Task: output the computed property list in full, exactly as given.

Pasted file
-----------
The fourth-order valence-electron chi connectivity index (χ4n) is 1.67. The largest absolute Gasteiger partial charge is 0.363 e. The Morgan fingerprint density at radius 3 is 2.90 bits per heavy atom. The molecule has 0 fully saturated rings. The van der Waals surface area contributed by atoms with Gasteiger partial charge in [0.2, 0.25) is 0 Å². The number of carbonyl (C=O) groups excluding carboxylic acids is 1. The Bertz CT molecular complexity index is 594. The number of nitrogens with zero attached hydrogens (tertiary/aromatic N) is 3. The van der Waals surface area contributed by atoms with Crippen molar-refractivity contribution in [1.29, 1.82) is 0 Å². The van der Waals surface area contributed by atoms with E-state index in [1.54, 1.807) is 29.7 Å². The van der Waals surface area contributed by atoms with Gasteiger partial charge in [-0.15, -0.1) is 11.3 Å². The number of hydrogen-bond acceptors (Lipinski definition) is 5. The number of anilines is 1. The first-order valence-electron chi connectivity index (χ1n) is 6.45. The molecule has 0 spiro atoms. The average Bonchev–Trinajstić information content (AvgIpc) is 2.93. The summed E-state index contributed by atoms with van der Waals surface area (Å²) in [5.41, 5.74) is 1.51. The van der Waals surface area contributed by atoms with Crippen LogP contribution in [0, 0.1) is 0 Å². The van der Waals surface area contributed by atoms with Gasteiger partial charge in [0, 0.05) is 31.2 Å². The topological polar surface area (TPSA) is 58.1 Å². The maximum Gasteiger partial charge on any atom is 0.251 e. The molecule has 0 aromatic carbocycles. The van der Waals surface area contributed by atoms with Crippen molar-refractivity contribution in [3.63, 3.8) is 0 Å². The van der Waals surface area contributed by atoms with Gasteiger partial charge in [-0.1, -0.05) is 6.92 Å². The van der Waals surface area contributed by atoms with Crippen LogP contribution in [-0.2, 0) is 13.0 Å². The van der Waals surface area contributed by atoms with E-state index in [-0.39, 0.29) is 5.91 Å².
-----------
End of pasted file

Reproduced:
The fourth-order valence-electron chi connectivity index (χ4n) is 1.67. The largest absolute Gasteiger partial charge is 0.363 e. The Morgan fingerprint density at radius 3 is 2.90 bits per heavy atom. The molecule has 0 fully saturated rings. The van der Waals surface area contributed by atoms with Gasteiger partial charge in [0.2, 0.25) is 0 Å². The number of carbonyl (C=O) groups excluding carboxylic acids is 1. The Bertz CT molecular complexity index is 594. The number of nitrogens with zero attached hydrogens (tertiary/aromatic N) is 3. The van der Waals surface area contributed by atoms with Crippen molar-refractivity contribution in [1.29, 1.82) is 0 Å². The van der Waals surface area contributed by atoms with E-state index in [1.54, 1.807) is 29.7 Å². The van der Waals surface area contributed by atoms with Gasteiger partial charge in [-0.15, -0.1) is 11.3 Å². The number of hydrogen-bond acceptors (Lipinski definition) is 5. The number of anilines is 1. The first-order valence-electron chi connectivity index (χ1n) is 6.45. The molecule has 0 spiro atoms. The average Bonchev–Trinajstić information content (AvgIpc) is 2.93. The summed E-state index contributed by atoms with van der Waals surface area (Å²) in [5.41, 5.74) is 1.51. The van der Waals surface area contributed by atoms with Crippen LogP contribution in [0, 0.1) is 0 Å². The van der Waals surface area contributed by atoms with Gasteiger partial charge in [0, 0.05) is 31.2 Å². The topological polar surface area (TPSA) is 58.1 Å². The maximum Gasteiger partial charge on any atom is 0.251 e. The molecule has 0 aromatic carbocycles. The van der Waals surface area contributed by atoms with Crippen molar-refractivity contribution in [3.63, 3.8) is 0 Å². The van der Waals surface area contributed by atoms with Gasteiger partial charge in [-0.1, -0.05) is 6.92 Å². The van der Waals surface area contributed by atoms with Crippen LogP contribution in [-0.2, 0) is 13.0 Å². The van der Waals surface area contributed by atoms with E-state index in [-0.39, 0.29) is 5.91 Å².